Ripeness of an issue depends on two things, its current fitness for judicial decision, and the hardship to the parties of withholding judicial consideration. Pacific Gas, 461 U.S. at 201. The question of whether the Federal Power Act "occupies the field" and thereby preempts state law is "purely legal" and does not depend on what the State Board may do at the end of its process, so it is currently fit for judicial decision. Cf. Leslie Salt Co. v. Froehlke, 578 F.2d 742, 747 (9th Cir. 1978). If Congress has "occupied the field," anything the State Board does except for deciding proprietary water rights conflicts with federal law.
The hardship is the process itself Process costs money. If a federal licensee must spend years attempting to satisfy an elaborate, shifting array of state procedural requirements, then he must borrow a fortune to pay lawyers, economists, accountants, archaeologists, historians, engineers, recreational consultants, environmental consultants, biologists and others, with no revenue, no near-term prospect of revenue, and no certainty that there ever will be revenue. Meanwhile, politics, laws, interest rates, construction costs, and costs of alternatives change. Undue process may impose cost and uncertainty sufficient to thwart the federal determination that a power project should proceed. As the Supreme Court explained in an analogous context, "[t]o require the industry to proceed without knowing whether the [state regulation] is valid would impose a palpable and considerable hardship on the utilities, and may ultimately work harm on the citizens of California." Pacific Gas, 461 U.S. at 201-202.
On its face, the language of the Federal Power Act is capable of different interpretations concerning the preemption issue. The statute authorizes the Federal Energy Regulatory Commission, formerly the Federal Power Commission, to issue licenses for dams to generate electrical power. 16 U.S.C. § 797(e). Yet state authority is preserved over control, appropriation, use and distribution of water.
Nothing contained in this chapter shall be construed as affecting or intending to affect or in any way to interfere with the laws of the respective States relating to the control, appropriation, use, or distribution of water used in irrigation or for municipal or other uses, or any vested right acquired therein.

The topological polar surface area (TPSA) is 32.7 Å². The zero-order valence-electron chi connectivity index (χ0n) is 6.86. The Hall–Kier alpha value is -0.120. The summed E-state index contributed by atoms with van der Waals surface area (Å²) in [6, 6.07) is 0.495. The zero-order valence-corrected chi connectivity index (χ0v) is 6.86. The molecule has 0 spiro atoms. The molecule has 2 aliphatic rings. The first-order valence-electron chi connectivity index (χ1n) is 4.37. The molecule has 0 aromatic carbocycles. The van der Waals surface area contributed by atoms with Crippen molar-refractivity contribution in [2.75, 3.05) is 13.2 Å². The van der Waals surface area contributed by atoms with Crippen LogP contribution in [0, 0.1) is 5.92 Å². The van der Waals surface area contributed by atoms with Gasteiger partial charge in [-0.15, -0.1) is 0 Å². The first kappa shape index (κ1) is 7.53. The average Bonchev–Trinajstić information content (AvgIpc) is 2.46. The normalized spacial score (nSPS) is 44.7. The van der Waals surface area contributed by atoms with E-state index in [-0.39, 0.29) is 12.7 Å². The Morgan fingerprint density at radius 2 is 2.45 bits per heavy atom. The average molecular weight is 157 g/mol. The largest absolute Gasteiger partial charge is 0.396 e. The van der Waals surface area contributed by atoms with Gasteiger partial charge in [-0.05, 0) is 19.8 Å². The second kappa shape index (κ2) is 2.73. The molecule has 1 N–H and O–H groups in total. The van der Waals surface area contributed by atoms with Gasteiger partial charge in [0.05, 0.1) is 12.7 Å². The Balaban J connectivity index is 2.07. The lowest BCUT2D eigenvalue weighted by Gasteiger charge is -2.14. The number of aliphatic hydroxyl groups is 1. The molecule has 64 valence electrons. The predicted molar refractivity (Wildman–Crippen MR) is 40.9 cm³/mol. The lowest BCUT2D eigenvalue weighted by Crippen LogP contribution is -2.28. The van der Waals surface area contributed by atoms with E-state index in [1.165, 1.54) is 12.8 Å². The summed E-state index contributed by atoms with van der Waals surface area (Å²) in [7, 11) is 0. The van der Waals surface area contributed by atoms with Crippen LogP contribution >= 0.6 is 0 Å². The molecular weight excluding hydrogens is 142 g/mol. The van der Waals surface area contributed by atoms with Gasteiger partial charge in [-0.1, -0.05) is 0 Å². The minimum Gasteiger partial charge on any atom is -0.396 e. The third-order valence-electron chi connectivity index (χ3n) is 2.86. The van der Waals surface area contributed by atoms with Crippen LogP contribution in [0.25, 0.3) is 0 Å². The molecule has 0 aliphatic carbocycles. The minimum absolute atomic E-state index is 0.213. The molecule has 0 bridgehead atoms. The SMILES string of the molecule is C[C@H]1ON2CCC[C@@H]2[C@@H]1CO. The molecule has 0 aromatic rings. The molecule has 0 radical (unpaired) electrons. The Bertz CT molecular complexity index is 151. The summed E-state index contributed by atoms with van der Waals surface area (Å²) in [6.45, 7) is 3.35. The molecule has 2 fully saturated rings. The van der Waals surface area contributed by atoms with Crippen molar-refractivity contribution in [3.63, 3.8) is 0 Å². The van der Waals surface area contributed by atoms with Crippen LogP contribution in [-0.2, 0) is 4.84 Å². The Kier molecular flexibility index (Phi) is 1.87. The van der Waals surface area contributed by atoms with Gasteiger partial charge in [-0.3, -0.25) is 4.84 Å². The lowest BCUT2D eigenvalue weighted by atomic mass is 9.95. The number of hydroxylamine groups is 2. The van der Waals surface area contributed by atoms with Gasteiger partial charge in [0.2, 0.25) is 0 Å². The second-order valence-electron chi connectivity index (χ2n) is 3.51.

16 U.S.C. § 821. We cannot, however, construe this statute on a blank slate. The Supreme Court has read the broadest possible negative pregnant into this "savings clause." First Iowa Hydro-Electric Coop. v. Federal Power Comm'n, State of Iowa, 328 U.S. 152, 176 (1946). The rights reserved to the states in this provision are all the states get. The State Board before us in this case has litigated this very matter before the United States Supreme Court and lost. California v. FERC, 495 U.S. 490 (1990).
First Iowa involved circumstances similar to the instant case. The Federal Power Commission wanted the project to proceed, but the State of Iowa did not, unless the power cooperative first demonstrated compliance with Iowa law regarding pollution, fish protection, construction, diversion of streams, and other requirements. The diversion of a river, prohibited by state law, was the exact means selected by the Federal Power Commission to generate a maximum amount of electricity. The Supreme Court held that the state and federal authorities do not "share in the final decision of the same issue." Id. at 168. The Court quoted Representative LaFollette's explanation, that the savings provision relates to "the property rights of the States . . . and we are trying in this bill . . . to overcome a divided authority and pass a bill that will make it possible to get development." Id. at 174. The Court then construed the savings clause as limited to proprietary rights in water.
The effect of § , in protecting state laws from supersedure, is limited to laws as to the control, appropriation, use or distribution of water in irrigation or for municipal or other uses of the same nature. It therefore has primary, if not exclusive, reference to such proprietary rights.
Id. at 175-76.
In many states where water is scarce, a state property law regime enables users of streams and wells to obtain proprietary rights in a continuing quantity of water. By perfecting state water rights, users can enjoin other users who deprive them of their share of the flow. See Getches, Water Law 1-11 (1984). This state property law regime in water is what the savings clause reserves, under First Iowa. Such proprietary rights are not at issue in the case before us. The parties' stipulation of facts says that there are no protests to the application based on injury to prior water rights, and the State Board knows of no impact that the project would have on prior water rights. Since forcing Sayles and Keating to provide environmental impact reports to the State Board has nothing to do with determining proprietary rights in water, federal preemption bars the state requirements.